Virus Outbreak Substitute Teacher Shortage

An American flag hangs in a classroom as students work on laptops in Newlon Elementary School in Denver on Aug. 25. The coronavirus has led to a shortage of substitute teachers.

If you have free time on your hands, there's something you can do to help combat the negative effects of the coronavirus pandemic on the community, local school districts contend: Sign up to substitute teach.

School district representatives across the Pikes Peak region say the need for subs has never been greater, with many on their "guest teacher" rosters retired, elderly and therefore high risk for the sometimes deadly virus, unwilling to take a chance.

A lack of substitutes contributed to the need for many area districts to switch to remote learning during the latter part of the fall semester — in part because of a lack of staff related to coronavirus quarantines.

A fifth of Colorado Springs School District 11's pool of substitute teachers have said they won't substitute this year, district spokeswoman Devra Ashby said. Compounding the problem is that "we share much of this sub pool with all the other area districts," she added.

"We’ve asked for anyone willing, qualified and interested to please consider subbing this year," Ashby said. "To date, we’ve not been able to fill our classroom needs, though, which is a primary reason we moved to remote learning during this time."

The need for subs is "the largest it's ever been," said Allison Cortez, spokeswoman for Academy School District 20, the area's largest. "We have a deep substitute pool, but when you pick up the phone and say, 'Can you substitute?' on the other end of the phone call there's some hesitation."

Widefield School District 3 has experienced a substitute teacher shortage for years, "but the pandemic has definitely heightened that," said Kirk Vsetecka, executive director of human resources for the district.

"We still have the same kind of numbers on our roll, so to speak, we just don't have as many accepting positions, especially with spikes in COVID cases in the region," he said.

As a substitute, "you work when you want to work," Vsetecka added. "Very few actually resign, they're just placing themselves on hold until things clear up."

Local districts are making extra efforts to recruit subs, from launching awareness campaigns, as District 20 has, to boosting pay, like Harrison School District 2. This year Harrison has allowed its schools to use a number of its paraprofessionals to act as subs.

"We liked this approach, as the staff member was often familiar with the students, they knew the systems in place for their school, and they had relationships with colleagues who could assist them when necessary," Harrison spokeswoman Christine O'Brien said, equating schools' creativity in adapting to the pandemic to that of restaurants, which "have taken clever approaches to curbside delivery and outdoor dining."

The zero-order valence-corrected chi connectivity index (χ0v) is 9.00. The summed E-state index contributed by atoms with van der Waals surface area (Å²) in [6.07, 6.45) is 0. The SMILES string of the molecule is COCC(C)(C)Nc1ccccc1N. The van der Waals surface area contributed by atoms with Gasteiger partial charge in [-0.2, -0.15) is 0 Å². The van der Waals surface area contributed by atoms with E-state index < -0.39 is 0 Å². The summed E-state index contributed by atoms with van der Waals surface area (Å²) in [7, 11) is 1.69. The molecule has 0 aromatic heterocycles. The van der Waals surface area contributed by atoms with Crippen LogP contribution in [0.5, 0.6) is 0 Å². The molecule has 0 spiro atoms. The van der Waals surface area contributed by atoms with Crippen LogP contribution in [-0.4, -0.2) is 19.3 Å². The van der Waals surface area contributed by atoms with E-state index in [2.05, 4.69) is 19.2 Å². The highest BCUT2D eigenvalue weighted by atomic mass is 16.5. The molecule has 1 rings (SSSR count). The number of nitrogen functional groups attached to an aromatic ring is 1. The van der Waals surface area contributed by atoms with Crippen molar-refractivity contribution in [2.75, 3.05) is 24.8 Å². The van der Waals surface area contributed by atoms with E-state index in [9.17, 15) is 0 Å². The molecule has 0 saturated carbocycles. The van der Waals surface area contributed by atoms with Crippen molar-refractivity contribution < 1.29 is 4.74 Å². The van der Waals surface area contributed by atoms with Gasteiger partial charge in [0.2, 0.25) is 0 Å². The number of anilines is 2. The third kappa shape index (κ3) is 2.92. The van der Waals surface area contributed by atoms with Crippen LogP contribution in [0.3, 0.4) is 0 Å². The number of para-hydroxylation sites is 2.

Widefield has asked teachers to cover for absent colleagues during their planning periods, and is using local college juniors enrolled in a teaching program to boost its ranks.

The state introduced a new type of substitute teaching authorization specifically for the 2020-2021 school year. It requires only a high school diploma or equivalent, in addition to being fingerprinted, and works at any Colorado district that will accept it, state education department spokesman Jeremy Meyer said. Such licenses, are valid through June 30 only, he added.

The state recently revised its quarantine guidelines, a move Gov. Jared Polis said will make it easier for districts to keep schools staffed.

In November Polis convened a working group aimed at getting Colorado students back to school "as much as possible, as uninterrupted as possible." A "roadmap to in-person learning" released by the group last week cites a need for additional staffing to "ensure schools can operate during staff quarantine periods," but doesn't offer any further details or recommendations.

All major Pikes Peak area districts plan to have students return to school virtually in January before phasing in a return to in-person learning later in the month. They're doing so at the behest of county health officials, who said such a delay "might be prudent," allowing time for districts to see the impact of holiday travel on COVID-19 cases.

Schools will have an easier time staying open with a larger pool of ready substitute teachers, district officials say.

And such a pool would serve as a weight off educators' shoulders, Cortez said.

"Educators are givers, and they will give and give and give until they don't have anything left to give," she said. "The ability to say, 'I can take time for myself and my school isn't going to shut down,' will boost the social and emotional health of our teachers."

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